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Tom Pazderka

Focus: Site Specific Sculpture | Mentor: Colleen M. Kelly

When an accomplished artist like Tom Pazderka asks about being mentored, their dedication to art is clear. An interdisciplinary installation artist, painter, sculptor, teacher and writer, Tom holds a M.F.A. from the University of California, Santa Barbara where he was a Regents’ Fellow and the Artist in Residence for the 2016-2017 Academic Year. He was a lecturer in Art at Allan Hancock College in Santa Maria. Half-Czech and half-American, Tom is the son of working class immigrants and moved to the United States at the age of 12, following the collapse of the Eastern Bloc.

Tom contact Art Without Limits about mentorship opportunities. Being fairly new to the area, he was interested in assistance creating his community of artists. We reached out to Colleen M. Kelly about mentoring Tom. Like Tom, Colleen is an installation artist, painter, and sculptor, who also earned her M.F.A. from UC Santa Barbara. She has an awe-inspiring artistic energy and actively networks with artists throughout Southern California. They met at an AWoL BizArts Workshop, and hit it off! One of Tom’s large paintings was later purchased by a gallery owner from Albuquerque, at our May/June 2017 emerging artist exhibition at the Wildling Museum of Art & Nature in Solvang.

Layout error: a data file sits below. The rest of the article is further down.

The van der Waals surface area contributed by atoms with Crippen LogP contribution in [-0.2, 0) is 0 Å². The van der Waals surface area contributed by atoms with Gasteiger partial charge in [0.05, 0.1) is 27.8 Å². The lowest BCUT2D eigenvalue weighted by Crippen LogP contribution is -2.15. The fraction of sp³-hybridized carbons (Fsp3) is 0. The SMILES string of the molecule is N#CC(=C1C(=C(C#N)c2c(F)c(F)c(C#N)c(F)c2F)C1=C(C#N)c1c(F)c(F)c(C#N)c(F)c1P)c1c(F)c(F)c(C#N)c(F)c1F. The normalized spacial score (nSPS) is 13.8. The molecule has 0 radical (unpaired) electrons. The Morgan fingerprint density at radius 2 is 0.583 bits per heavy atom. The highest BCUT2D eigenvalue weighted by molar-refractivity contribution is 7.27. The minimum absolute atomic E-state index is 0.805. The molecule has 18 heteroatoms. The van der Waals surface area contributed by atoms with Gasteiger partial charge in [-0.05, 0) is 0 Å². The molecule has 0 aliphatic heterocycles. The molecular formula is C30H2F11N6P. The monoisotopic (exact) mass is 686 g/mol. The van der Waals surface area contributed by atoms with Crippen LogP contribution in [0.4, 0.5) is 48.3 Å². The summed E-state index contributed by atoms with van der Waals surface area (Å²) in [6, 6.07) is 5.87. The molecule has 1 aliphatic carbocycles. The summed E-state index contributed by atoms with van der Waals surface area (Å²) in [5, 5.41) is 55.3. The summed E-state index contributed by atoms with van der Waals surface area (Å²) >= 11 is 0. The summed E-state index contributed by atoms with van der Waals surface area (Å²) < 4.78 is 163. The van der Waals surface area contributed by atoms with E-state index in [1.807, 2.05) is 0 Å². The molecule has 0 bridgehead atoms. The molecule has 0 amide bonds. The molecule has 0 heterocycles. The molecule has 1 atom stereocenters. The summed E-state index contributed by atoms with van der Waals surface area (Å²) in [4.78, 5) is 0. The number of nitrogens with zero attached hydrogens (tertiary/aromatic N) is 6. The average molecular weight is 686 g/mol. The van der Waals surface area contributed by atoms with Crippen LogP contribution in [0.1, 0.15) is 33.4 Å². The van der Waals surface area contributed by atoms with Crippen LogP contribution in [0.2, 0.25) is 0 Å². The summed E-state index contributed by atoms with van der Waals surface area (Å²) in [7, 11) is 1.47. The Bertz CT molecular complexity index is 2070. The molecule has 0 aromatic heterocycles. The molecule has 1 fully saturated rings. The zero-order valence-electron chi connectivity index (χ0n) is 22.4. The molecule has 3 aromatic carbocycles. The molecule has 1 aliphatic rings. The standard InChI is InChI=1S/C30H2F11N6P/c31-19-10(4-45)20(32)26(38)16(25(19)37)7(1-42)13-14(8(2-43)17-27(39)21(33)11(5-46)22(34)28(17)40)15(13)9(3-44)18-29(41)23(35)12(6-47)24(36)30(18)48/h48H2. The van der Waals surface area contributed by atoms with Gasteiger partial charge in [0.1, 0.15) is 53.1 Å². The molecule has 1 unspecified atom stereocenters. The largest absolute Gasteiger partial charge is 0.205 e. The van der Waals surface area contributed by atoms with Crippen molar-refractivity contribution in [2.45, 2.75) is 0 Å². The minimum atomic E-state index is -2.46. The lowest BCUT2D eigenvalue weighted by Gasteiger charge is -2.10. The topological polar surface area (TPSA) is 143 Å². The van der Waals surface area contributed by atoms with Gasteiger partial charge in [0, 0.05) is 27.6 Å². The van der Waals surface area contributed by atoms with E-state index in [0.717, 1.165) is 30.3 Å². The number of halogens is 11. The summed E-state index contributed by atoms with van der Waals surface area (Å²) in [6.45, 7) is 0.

“I burn, I draw, I construct and deconstruct objects loaded with historical and social baggage and conflicting ideologies. Often, I combine a particular Czech fatalism with an American optimism to strange effect. Is history written by great leaders or madmen? Perhaps the answer does not matter. Through a personal vision of history, I created a canon of famous and notorious cabin dwellers, of places both real and non-specific, inhabited and abandoned, because that is how time and history sometimes appear.”

“My work runs through different practices: painting, drawing, sculpture, installation, bookmaking, video, photography, and social practice. The materials I use are simple, wood, mostly plywood, white oil paint, ashes collected from previous paintings and charcoal, some of which I find on local beaches. I burn the plywood with a torch, apply ashes and charcoal to the surface and finally paint the image into the ash in many layers with white oil paint. Most of my installations are found materials.” — Tom Pazderka, Emerging Artist